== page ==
Vintage Kitchen: Hobotee from Charleston Receipts


STEPHANIE BURT (this article was first published in October 2012)

 

    Hobotee, a hearty 1950s dish from Charleston, South Carolina. Image courtesy of Leslie McKellar.

Hobotee, a hearty 1950s dish from Charleston, South Carolina. Image courtesy of Leslie McKellar.

I am a home cook and sometimes food-writer who would rather read about the history of Carolina Gold rice than get immersed in the latest mystery novel. I have a little kitchen that occasionally cranks out the “big” meal, but for the most part, it serves as the backdrop for weeknight meals and pick ups and leftovers warmed up on the stove.

However, I am willing to experiment in the kitchen, and sometimes the results are delicious, and well – sometimes you just cannot substitute yogurt for sour cream just because you don’t want to go to the store and are in the mood to cook.

I have a collection of cookbooks that inspire me to tackle something new, and most on the shelf are those spiral-bound types from churches and bazaars and Junior Leagues all over the South. They are democratic; everyone who submits a recipe gets published. And they are quirky, with recipes ranging from 7-Up Cake to Recipes for a Happy Home (2 cups of kindness, dash of patience, etc.).

For my first recipe for the Vintage Kitchen, I wanted to choose something iconic from my vintage copy of the well-known Charleston Receipts, paying homage to the home that I love so much. I landed on Hobotee, a curried beef bread pudding dish that got a little attention last year through Teresa Taylor at The Post and Courier.

Image courtesy of Leslie McKellar.

Image courtesy of Leslie McKellar.

Hobotee, Charleston Receipts, 1958 (Original Version)

  • 2 pounds meat
  • 2 onions
  • Large slice of bread
  • 1 cup milk
  • 2 eggs
  • 2 tablespoons curry powder
  • 1 dessertspoon sugar
  • Juice of lemon or 2 tablespoons vinegar
  • 6-8 almonds, chopped, or ½ cup coconut
  • 2 tablespoons cooking oil

Mince the meat, soak break in milk and squeeze dry.

Fry chopped onion in oil and when nicely browned sprinkle in curry powder and cook for a few minutes, being careful not to burn.

Mix all ingredients with minced meat and bread, adding 1 egg. Whisk up other egg with milk, and after putting curry mixture in greased cups, pour some of this over it, sticking a slice of lemon or bay leaf into each little cup.

Bake for 30 minutes and serve (in cups) with rice and chutney. May be baked in a casserole and any left over meat may be used instead of fresh. Cook in moderate oven.

Serves 8.

From: Mrs. Richard C. Mullin (Hasell Townsend)

Hobotee has its origins, obviously, in the spice trade and the fact that Charleston was a bustling port. This beef bread pudding was traditionally served as a first course to a seafood meal, and legend has that it was a real plantation classic.

Beef bread pudding is a long way from our modern palates, and I needed to convince friends to join me at the dinner table. In the end, I decided to omit what we’d be eating and instead just said, “Come over.” I have good friends – they did. And despite it looking a bit gray and unappetizing on the plate – it looked like a beef bread pudding — we loved the combination of the crunchy, slivered almonds with the soft curried beef. But it was extremely filling. This was definitely main dish material and there is no way I could eat a seafood course following it.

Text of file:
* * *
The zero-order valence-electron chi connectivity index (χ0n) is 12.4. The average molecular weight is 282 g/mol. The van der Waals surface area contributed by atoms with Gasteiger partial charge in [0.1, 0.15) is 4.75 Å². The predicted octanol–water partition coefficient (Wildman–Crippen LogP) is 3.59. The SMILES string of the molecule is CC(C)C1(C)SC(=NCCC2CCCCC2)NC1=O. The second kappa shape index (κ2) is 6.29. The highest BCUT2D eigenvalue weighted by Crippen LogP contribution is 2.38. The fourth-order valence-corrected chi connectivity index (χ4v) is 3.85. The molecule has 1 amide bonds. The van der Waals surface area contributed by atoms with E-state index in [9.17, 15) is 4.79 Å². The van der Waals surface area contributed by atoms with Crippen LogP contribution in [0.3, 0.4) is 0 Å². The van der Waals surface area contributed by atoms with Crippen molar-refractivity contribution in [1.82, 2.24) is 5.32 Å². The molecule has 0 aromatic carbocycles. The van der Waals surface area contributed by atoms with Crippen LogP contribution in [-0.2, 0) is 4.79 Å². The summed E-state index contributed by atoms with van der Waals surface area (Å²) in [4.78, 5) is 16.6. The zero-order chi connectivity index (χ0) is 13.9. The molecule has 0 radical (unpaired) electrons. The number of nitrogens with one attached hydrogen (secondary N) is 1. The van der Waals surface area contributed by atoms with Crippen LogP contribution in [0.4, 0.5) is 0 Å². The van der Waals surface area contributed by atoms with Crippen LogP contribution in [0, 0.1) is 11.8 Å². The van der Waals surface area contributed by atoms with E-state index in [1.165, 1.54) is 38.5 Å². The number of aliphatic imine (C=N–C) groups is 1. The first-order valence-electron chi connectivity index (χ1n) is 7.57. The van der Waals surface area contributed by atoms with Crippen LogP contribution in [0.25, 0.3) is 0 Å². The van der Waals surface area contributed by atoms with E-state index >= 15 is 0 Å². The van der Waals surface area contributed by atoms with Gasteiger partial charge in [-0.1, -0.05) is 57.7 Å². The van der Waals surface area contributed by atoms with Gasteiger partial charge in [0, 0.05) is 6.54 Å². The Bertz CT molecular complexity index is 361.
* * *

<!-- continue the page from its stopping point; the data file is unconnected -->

What follows is my updated version of this 1958 recipe. I’ve left the original ingredients, but added notes in parenthesis.

Hobotee, Vintage Kitchen translation, Charleston Receipts, 1958 (Updated Version)

  • 2 pounds meat (good quality shredded beef, or chipped beef. Don’t use cubes.)
  • 2 onions (chopped)
  • Large slice of bread (I used a fresh French white loaf, and went with a little more here, closer to two fresh rolls or three pieces of bread)
  • 1 cup milk
  • 2 eggs
  • 2 tablespoons curry powder
  • 1 dessertspoon sugar (our modern bread has sugar, and this amount was so little that I omitted it)
  • Juice of lemon or 2 tablespoons vinegar
  • 6-8 almonds, chopped, or ½ cup coconut (1/2  c. slivered almonds)
  • 2 tablespoons cooking oil
Image courtesy of Leslie McKellar.

Image courtesy of Leslie McKellar.

Mince the meat, soak break in milk and squeeze dry.

Image courtesy of Leslie McKellar.

Image courtesy of Leslie McKellar.

Fry chopped onion in oil and when nicely browned sprinkle in curry powder and cook for a few minutes, being careful not to burn.

Mix all ingredients with minced meat and bread, adding 1 egg. Whisk up other egg with milk, and after putting curry mixture in greased cups, pour some of this over it, sticking a slice of lemon or bay leaf into each little cup.

Image courtesy of Leslie McKellar

Image courtesy of Leslie McKellar

Bake for 30 minutes and serve (in cups) with rice and chutney. May be baked in a casserole and any left over meat may be used instead of fresh (I totally went with the casserole dish option, family style. We were not trying to impress our bridge group.). Cook in moderate oven (350 degrees).

Image courtesy of Leslie McKellar

Image courtesy of Leslie McKellar

Serves 8. From: Mrs. Richard C. Mullin (Hasell Townsend)

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2 thoughts on “Vintage Kitchen: Hobotee from Charleston Receipts

  1. Pingback: Drink Like the Revolutionaries: Vintage Punch for the Fourth of July |

  2. Pingback: Vintage Kitchen: Cardamom Sour Cream Pound Cake with Burnt Sugar Ice Cream |

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